3
$\begingroup$

By Basu's theorem, we know that any ancillary statistic is independent of a statistic that is both sufficient and complete. I was wondering if the assumption of sufficiency and completeness can be relaxed.

If $T$ is a complete statistic for a family of distributions $\mathcal P = \{ P_{\theta} , \theta \in \Theta \}$, then for any ancillary statistic $S$, can we show that $S $ and $T$ are uncorrelated?

$\endgroup$
  • $\begingroup$ To be uncorrelated would mean that S and T would be independent $\endgroup$ – Jon Oct 25 '16 at 16:38
  • 3
    $\begingroup$ @Jon No, lack of correlation does not imply independence. $\endgroup$ – dsaxton Oct 25 '16 at 16:40
  • $\begingroup$ @dsaxton, that is correct. I take that comment back. $\endgroup$ – Jon Oct 25 '16 at 16:43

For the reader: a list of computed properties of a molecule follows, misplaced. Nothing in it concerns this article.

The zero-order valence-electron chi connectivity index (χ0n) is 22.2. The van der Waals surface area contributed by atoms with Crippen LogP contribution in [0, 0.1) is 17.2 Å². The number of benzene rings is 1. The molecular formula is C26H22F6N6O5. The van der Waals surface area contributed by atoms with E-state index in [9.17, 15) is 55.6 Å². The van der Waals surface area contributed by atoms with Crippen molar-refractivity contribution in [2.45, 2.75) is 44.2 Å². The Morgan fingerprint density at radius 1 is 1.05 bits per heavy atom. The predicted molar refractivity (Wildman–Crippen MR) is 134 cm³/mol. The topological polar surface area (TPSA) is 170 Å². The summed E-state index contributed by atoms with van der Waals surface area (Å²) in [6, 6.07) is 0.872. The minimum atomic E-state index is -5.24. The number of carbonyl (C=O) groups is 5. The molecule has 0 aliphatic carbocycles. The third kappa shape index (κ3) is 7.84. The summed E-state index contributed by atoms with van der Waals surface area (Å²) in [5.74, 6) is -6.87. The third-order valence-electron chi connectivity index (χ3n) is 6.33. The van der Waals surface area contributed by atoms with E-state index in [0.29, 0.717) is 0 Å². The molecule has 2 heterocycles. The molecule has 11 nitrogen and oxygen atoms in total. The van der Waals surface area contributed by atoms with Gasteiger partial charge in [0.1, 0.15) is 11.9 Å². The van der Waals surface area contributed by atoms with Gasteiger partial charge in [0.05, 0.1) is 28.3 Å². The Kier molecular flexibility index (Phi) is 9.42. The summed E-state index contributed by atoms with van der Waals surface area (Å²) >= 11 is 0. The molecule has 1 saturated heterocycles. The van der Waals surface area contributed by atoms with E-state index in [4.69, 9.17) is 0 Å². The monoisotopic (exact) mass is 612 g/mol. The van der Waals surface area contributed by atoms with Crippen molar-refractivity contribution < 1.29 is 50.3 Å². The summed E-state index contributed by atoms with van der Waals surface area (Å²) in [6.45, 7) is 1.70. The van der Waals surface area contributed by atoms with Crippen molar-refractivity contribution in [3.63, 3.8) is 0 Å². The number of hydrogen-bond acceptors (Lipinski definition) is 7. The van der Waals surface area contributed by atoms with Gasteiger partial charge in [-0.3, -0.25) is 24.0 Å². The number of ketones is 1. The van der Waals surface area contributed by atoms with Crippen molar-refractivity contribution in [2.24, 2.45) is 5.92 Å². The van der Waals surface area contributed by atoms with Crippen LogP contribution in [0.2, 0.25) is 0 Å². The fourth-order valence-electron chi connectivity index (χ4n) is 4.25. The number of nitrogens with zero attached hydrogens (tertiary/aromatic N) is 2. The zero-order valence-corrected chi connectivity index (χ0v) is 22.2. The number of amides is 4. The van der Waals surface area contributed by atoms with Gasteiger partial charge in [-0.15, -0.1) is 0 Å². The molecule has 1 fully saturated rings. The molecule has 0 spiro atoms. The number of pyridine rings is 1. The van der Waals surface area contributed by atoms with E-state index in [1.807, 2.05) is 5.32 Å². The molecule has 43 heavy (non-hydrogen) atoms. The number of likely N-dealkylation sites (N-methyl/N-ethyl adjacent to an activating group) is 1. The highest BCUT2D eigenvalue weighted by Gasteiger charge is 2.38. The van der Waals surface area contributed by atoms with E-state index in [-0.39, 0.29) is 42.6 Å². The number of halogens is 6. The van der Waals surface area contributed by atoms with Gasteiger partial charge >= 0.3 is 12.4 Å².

• $\begingroup$ What do you mean? Complete but not sufficient? Do such a beast exist? $\endgroup$ – kjetil b halvorsen Feb 10 at 18:09
  • $\begingroup$ On the other hand if two statistics are independent then they are uncorrelated. So what are you looking for in the question? $\endgroup$ – Michael Chernick Feb 10 at 18:36
0
$\begingroup$

Statistical Inference by Casella Berger states a theorem

Theorem 6.2.28 : If a minimal sufficient statistic exists, then any complete statistic is also a minimal sufficient statistic.

Also under mild conditions, a minimal sufficient statistic does always exist.Which makes a complete statistic minimal sufficient via the above mentioned theorem. In particular, these conditions always hold if the random variables (associated with Pθ ) are all discrete or are all continuous.

Therefore, we can show that a complete statistic S is uncorrelated to any ancillary statistic T.

$\endgroup$

Your Answer

By clicking “Post Your Answer”, you agree to our terms of service, privacy policy and cookie policy

Not the answer you're looking for? Browse other questions tagged or ask your own question.